I read a short article by my dear friend Mary Norris in an email from the Department of Salad, (now a paid subscription email for which I am not willing to pay, sorry Emily) But I love Mary Norris we got super close that one time I shook her hand at the Wisconsin Book Festival (something you should check out) when she was in Madison doing a reading. I wish she lived nearby so I could invite her over and eat with her. She is the author of Between you and Me: Confessions of a Comma Queen and Greek to Me. She is, or maybe was, an editor at the New Yorker. I love her writing style, her subject matter and have both read and listened to these books.
Anyway I was reading an old DofS email in which Mary Norris describes a “true Greek Salad” and I just leapt on that bandwagon. OK, I’m all in! I love Greek food. I made the NYT no-knead bread but I put in green and black olives and rosemary, not really something I recall having in Greece but it’s, you know, Milwaukee not Athens, it’ll be fine and anyway it seemed Greek. Then I made moussaka and spanakopita.
I don’t want anyone to imagine that this was not an enormous insane process. It. Was. Hideous. But since I had the Royal Mounted Control Freak poking his nose into everything I was doing it was, you know, really not that stressful.
All that work. I’d do it all over again, right now (if someone else would clean up). It was fabulous.
I like it that in Europe Greek food is its own cuisine. I love Greek food and feel like it gets shuffled into the cheap we-serve-everything restaurant food category in the US. There are 2 lovely Greek restaurants down the street from Ashish’s apt that I really like. The restaurants are still unfortunately named things like Parthenon and Mykonos which, in the US, would turn me right off, but the interiors are adequately upscale and the food at both is great.
You gotta love a restaurant that serves bright shiny radishes on its relish trays. Feta cheese and olives. It was perfect little starter platter. The Greek bread though, um, not so much. But the salad was more than awesome and the moussaka was excellent. And the sauce in which the moussaka was bathed more than compensated for the shortcomings of the bread.
We didn’t really have any plans for dinner. It was Sunday and not much was open. We were just going to walk around and see what there was. We thought we might eat at an African/Creole place called Uele or something it had nice graphics on the post card we saw but when we got there it was very sterile and modern. I so don’t get that, I wanted something a little more Edgar’s Calypso-y, but in a more open and prosperous format.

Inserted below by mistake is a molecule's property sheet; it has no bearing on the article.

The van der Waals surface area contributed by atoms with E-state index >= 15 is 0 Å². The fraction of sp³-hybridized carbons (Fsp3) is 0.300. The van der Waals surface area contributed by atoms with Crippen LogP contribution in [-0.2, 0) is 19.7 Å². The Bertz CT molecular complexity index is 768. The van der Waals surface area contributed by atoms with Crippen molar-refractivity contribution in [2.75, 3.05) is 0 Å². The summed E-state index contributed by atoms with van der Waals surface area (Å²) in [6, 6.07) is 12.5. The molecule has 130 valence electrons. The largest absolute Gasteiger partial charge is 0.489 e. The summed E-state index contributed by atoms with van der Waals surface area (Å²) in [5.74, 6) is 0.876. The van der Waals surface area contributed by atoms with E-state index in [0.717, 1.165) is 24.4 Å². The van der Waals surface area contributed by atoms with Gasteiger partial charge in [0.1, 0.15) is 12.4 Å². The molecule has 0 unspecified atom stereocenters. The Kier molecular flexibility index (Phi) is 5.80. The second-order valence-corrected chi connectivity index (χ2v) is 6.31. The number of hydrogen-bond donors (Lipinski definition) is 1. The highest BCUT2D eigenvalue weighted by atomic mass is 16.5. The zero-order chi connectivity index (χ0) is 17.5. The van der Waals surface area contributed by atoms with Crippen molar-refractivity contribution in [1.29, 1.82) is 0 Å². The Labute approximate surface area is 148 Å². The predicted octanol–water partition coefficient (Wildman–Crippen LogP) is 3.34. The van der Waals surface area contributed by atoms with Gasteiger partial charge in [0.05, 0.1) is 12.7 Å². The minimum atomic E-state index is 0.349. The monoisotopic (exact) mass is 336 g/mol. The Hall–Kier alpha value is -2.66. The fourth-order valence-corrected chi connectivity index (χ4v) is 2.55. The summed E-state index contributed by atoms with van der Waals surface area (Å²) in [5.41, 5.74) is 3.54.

We ended up in a Greek restaurant just up the street from Ashish’s apartment. It was really nice. The place was nice and greeky inside, the servers were really nice and the food was, well, greek. Like you’d get in Greece, greek. Ashish had the cucumber yogurt salad which is pretty much what you’d eat in India anyway (so of course he liked that) and I had an awesome greek salad with dolmades, cheese and really excellent peppers. (my mouth is watering)
For dinner Ashish had moussaka which he had never had before, he liked it a lot. Of course, he’ll eat anything with eggplant in it and if cheese is involved, all the better. I had some meat ball sorta things that were pretty good, coulda used some cheese or sauce but hey, when in Greece… It came with some mediocre pasta but there were also 2 french fries. So that made up for any mediocrity.
Last week we had an office picnic challenge. We provided the brats, hot dogs and hamburgers and asked everyone to bring a side dish. We gave them all foil pans so they had a clue as to the amount but what they brought was up to them. I asked them not to discuss it with each other so they would not know what anyone else was bringing. It did not have to be home-made (or as idiotic restaurant servers now say “house-made.” Christ).
I brought greek salad. No one ate it. They went for the traditional stuff. Regular old potato salad, baked beans, deviled eggs. I’m all for that. I got to eat my salad the next day. God I love left-over smushy lettuce salads.